JERUSALEM – After several days in which Hezbollah terrorists have fired hundreds of missiles into northern Israeli cities, officials here placed Tel Aviv under rocket alert for the first time since the 1991 Persian Gulf War.

Tel Aviv is about 90 miles south of the Lebanese border.

Until the latest round of fighting began last Wednesday, Israeli and other intelligence agencies publicly estimated Hezbollah’s missile arsenal had a maximum range of approximately 45 miles.

The placing of Tel Aviv under rocket threat yesterday was tantamount to an admission by Israel that the country’s security agencies are not entirely sure of Hezbollah’s missile capabilities.

The decision also indicates Israeli officials are taking seriously threats issued over the weekend by Hezbollah’s secretary general, Sheik Hassan Nasrallah.

In a televised address yesterday, Nasrallah warned, “We will continue. We still have a lot more and we are just at the beginning. We promise [Israel] surprises in (any) confrontation.”

Nasrallah said his group can strike beyond Haifa, Israel’s third largest city, which was hit today, yesterday and last week with a barrage of missiles, killing eight people and wounding dozens.

“In view of the ongoing rocket attacks on Israel, residents living in Tel Aviv and to the north are urged to increase their vigilance,” stated a message from the Israeli Defense Forces, or IDF.

The army told Tel Aviv residents that in the event of an incoming rocket, a siren will sound, alerting the public to seek shelter inside in a protected room or an area away from doors, windows and exterior walls.

Those caught outside at the time of the siren should enter a stairwell or get close to a wall or shelter and lie down, the army recommended.

While no missiles have hit Tel Aviv, Israeli officials are concerned Hezbollah may have projectiles capable of reaching the city as well as other locations across central Israel.

The Lebanese militia is known to possess thousands of 122mm Katyushas with a range of 12 miles and 107mm Katyushas with a range of five miles.

Hezbollah also is known to have several hundred Iranian-supplied 240-mm Fajr-3 rockets with a range of 25 miles and 333-mm Fajr-5 rockets with a range of about 45 miles. Each of the Fajr missiles are capable of carrying a 200-pound warhead. They can be launched from vehicles, making them relatively easy to move and conceal.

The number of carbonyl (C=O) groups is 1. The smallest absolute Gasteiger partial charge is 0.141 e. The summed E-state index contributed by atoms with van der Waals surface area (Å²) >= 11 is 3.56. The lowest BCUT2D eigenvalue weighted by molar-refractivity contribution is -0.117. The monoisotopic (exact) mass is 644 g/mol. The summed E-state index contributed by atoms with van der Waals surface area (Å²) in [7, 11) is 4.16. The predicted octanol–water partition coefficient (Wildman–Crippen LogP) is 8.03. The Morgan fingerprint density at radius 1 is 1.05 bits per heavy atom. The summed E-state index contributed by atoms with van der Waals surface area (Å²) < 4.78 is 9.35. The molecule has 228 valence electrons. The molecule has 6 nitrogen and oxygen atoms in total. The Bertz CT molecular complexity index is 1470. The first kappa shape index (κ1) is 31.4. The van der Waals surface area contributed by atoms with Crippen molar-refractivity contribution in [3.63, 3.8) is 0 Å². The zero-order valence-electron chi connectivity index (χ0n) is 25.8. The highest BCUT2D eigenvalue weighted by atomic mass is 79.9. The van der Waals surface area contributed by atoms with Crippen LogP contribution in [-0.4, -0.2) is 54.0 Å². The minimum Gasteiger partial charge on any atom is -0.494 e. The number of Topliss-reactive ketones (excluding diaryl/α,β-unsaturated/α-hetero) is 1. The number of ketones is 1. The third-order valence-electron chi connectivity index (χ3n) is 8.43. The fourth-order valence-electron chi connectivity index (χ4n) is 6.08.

But Israeli officials say they now fear Hezbollah might possess a limited number of longer-range rockets, such as the Iranian-made Zelzal missiles with a range that could exceed 100 miles, making Tel Aviv a target.

At least eight Israelis were killed and many more were wounded yesterday morning when a Katyusha rocket struck an Israel Railways depot in Haifa.

Six more people were wounded today when a building in Haifa collapsed after a direct hit from a Katyusha rocket.

Also today, scores of Katyusha rockets hit locations in Safed, Tiberias, Kiryat Shmona, Acre, Tiberias, Talal, Julis, Abu Snan, Kafr Yassif and other towns and cities across the northern portion of Israel.

Speaking to his cabinet regarding the severity of the situation and the loss of life suffered in Haifa, Israeli PM Ehud Olmert today exclaimed it had been “a difficult morning for all of us.” However, he noted, “We have no intention to bow down before our enemies.”

The Israeli-Lebanese violence was instigated last Wednesday after a Hezbollah raid against Israel’s northern border military stations in which two soldiers were kidnapped and three soldiers were killed.

Four more Israeli soldiers died when their tank hit a mine two miles into Lebanese territory, apparently during an initial attempt to rescue the kidnapped soldiers. The IDF sent troops across the border to search for the missing soldiers, marking the first incursion into Lebanon since Israel withdrew from there in May 2000.

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Ariel Rosenzveig is an intern for WND’s Jerusalem bureau

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